On Adjuncting and “Vocation”

I am really delighted to return to the Chronicle Review, which allows me to write personal, more ruminative essays (that take me much longer to write, hence their scarcity).

Today’s piece is called “Hanging Up on a Calling,” and it’s about my changing attitude toward the “vocation” of teaching in the past year. It interviews many adjuncts I know–maybe even you!

This link should be paywall-free, but if it’s paywalled, I apologize–however, please do remember that the CHE doesn’t advertise that much, and so the paywall is what allows them to pay ME. Remember, getting my work “out there” is great, but making a living is too.

5 thoughts on “On Adjuncting and “Vocation”

  1. Great piece. I’ve been feeling really lethargic and, I confess, resentful of the classroom, the students, the whole picture (and I’m teaching courses of my own design). Sadly, it shows and I’m really struggling to keep this show on the road till June or the students will cream me.

    Frankly, I’m kinda done with teaching w/out pay.You can be assured that my enthusiasm would be rekindled with a 50K offer (highest figure I made in academe before adjuncting–pathetic pay as it is). Why? Because this is an f-in job, not a vocation. $ does talk. Can’t wait till June for all this to end (and, I have to say, the program I teach has been very generous and accommodating…within the parameters of “the system” that is).


  2. This was a great read and I wish more people thought the same way. My partner is a secondary-school teacher whose parents, smug titans in the world of corporate finance, can only make sense of her choice to teach by interpreting it as a sacrificial act of charity (along the lines of a “calling”). If she ever complains to them about her meagre pay or long hours, they experience acute cognitive dissonance because, in their minds, teachers aren’t teaching for the money. Of course she’s not teaching “just” for the money, but she does choose to work rather than not work for the sake of earning a livable wage.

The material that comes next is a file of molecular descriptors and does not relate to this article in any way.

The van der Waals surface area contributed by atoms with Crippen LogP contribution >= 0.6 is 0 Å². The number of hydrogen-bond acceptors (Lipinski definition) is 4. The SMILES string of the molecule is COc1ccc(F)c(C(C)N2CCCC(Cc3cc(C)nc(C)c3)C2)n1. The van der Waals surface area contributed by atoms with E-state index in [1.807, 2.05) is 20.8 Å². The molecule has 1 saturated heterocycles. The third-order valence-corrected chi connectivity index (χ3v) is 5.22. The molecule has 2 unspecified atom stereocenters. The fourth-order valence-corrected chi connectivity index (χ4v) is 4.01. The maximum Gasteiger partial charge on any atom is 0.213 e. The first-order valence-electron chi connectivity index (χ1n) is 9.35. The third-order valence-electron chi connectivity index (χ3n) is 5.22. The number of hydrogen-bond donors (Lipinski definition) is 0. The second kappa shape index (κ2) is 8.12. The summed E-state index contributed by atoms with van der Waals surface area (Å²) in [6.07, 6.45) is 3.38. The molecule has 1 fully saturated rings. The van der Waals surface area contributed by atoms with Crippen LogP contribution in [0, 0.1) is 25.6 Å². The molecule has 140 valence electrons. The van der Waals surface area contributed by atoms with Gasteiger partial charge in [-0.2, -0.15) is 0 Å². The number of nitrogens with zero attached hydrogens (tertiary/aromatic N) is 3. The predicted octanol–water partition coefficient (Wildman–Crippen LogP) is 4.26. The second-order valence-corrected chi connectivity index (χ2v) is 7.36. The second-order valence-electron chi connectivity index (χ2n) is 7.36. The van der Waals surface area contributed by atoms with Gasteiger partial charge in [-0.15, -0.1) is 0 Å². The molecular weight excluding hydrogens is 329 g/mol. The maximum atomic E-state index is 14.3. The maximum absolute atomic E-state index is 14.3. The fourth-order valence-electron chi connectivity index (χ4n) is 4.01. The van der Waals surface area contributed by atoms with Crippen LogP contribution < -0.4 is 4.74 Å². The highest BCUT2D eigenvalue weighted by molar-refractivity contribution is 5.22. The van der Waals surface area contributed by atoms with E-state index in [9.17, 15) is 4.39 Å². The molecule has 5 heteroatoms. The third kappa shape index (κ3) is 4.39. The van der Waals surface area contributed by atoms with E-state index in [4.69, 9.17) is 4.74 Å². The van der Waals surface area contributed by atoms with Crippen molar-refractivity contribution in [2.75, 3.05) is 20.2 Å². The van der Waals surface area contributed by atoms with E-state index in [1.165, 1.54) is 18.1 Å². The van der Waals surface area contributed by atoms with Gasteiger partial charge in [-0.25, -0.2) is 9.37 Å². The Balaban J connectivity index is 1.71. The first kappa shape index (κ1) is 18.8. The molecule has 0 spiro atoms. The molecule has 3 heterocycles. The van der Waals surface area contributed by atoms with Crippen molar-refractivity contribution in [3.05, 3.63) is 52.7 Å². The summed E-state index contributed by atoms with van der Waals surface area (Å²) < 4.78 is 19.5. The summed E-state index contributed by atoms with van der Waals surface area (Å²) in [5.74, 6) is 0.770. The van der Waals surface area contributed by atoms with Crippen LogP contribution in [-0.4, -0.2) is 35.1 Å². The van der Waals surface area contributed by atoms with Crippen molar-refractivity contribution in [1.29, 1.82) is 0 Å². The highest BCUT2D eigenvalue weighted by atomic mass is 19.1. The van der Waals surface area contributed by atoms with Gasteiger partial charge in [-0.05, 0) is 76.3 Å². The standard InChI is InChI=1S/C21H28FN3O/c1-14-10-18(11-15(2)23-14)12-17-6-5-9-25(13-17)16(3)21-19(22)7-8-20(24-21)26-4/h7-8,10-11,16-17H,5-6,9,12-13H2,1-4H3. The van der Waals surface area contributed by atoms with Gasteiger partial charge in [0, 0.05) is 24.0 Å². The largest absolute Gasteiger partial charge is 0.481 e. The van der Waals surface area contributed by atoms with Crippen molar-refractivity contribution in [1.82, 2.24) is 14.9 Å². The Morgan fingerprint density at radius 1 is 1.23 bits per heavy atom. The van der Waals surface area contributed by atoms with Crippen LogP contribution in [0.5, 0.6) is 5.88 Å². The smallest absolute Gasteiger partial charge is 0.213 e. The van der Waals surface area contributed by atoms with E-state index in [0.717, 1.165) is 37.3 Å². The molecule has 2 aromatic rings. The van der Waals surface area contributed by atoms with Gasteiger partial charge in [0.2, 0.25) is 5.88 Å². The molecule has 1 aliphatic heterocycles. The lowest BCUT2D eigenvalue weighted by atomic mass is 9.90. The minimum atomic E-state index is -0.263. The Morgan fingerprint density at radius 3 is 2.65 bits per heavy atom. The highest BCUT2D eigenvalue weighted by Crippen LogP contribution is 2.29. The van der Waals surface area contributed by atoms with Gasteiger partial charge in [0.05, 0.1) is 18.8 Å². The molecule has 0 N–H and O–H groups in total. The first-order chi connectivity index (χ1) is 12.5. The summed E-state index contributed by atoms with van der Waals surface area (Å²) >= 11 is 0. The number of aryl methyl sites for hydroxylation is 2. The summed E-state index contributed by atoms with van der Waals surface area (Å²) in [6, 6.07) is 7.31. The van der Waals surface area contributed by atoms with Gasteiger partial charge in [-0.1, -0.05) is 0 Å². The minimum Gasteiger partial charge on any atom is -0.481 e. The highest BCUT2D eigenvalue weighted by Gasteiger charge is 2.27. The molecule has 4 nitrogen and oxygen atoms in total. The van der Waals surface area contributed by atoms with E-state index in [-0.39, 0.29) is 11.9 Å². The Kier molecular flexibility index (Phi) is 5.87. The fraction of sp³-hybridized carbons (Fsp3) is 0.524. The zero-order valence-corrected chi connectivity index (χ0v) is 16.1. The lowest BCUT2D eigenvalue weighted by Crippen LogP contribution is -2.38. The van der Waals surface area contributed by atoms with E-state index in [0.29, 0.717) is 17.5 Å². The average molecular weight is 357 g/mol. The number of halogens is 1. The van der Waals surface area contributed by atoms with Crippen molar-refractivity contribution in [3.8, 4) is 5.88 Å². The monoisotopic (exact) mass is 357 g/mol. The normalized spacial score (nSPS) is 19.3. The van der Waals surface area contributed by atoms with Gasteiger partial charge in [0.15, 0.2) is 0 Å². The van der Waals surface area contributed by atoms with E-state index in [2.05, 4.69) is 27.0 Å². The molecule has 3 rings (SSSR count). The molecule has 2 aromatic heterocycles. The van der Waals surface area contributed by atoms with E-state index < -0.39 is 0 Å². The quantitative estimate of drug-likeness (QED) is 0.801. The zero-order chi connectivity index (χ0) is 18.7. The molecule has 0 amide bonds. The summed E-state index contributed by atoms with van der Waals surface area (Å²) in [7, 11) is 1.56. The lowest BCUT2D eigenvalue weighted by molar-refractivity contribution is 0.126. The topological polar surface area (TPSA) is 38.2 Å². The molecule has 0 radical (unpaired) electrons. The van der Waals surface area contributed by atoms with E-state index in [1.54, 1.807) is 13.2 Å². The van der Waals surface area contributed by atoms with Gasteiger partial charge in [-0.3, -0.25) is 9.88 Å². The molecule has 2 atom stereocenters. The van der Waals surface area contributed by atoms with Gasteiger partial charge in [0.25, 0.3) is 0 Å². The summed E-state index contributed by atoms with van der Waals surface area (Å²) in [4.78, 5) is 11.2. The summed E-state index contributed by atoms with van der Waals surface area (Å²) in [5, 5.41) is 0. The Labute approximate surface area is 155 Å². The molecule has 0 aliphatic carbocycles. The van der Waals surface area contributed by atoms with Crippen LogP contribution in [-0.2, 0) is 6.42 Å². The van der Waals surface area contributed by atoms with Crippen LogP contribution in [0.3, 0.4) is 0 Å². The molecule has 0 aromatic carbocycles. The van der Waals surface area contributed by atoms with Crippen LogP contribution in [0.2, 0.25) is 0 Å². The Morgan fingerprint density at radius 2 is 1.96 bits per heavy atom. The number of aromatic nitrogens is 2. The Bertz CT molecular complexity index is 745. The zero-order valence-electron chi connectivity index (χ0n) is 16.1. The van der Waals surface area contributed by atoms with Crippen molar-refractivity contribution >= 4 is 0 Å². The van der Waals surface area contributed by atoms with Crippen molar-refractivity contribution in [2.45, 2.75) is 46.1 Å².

3. Thanks for writing this piece. While I haven’t been adjuncting very long, I’ve been doing it long enough to know that this is a dead-end gig. To add insult to injury, I learned that I would make $120 more on unemployment per month than teaching my two classes at a large state university. My students are great. I have a lot of respect for them. The problem is that I can’t afford to teach them. I spend time everyday searching for and applying for non-academic jobs. Here’s hoping that I find something, anything by the end of the winter quarter so that I don’t have to sign up to teach the same survey course (again) in spring.


  4. So very well-said! I shared this piece with our part-time faculty union just now. Even though I’m a librarian now, I was once a teacher and, intermittently, a substitute teacher. Not nearly the same as an adjunct, but in some ways some of the same ill-treatment and bias filters to those who find themselves as substitute teachers, just as with adjuncts. Thanks for sharing your thoughts on this.


  5. Since I’ve left academia to be a private school teacher I feel like my teaching skills have improved, and that I am better at this than ever. A big reason, I think, is the level of support I get and the independence that’s given to me, as well as improved compensation. I’m lucky, since most teachers don’t have such nice working conditions.

    I come from a family of teachers, and the lack of support and respect over the years breaks the spirit of even the most enthusiastic teachers. As you point out, the indignities and trials of adjuncting accelerates this process. I’m sad, because you are so obviously a fantastic teacher, but I get it. As I like to say, teachers are not missionaries or charity workers, we are professionals. The rhetoric of “calling” however is more suited to the clergy.


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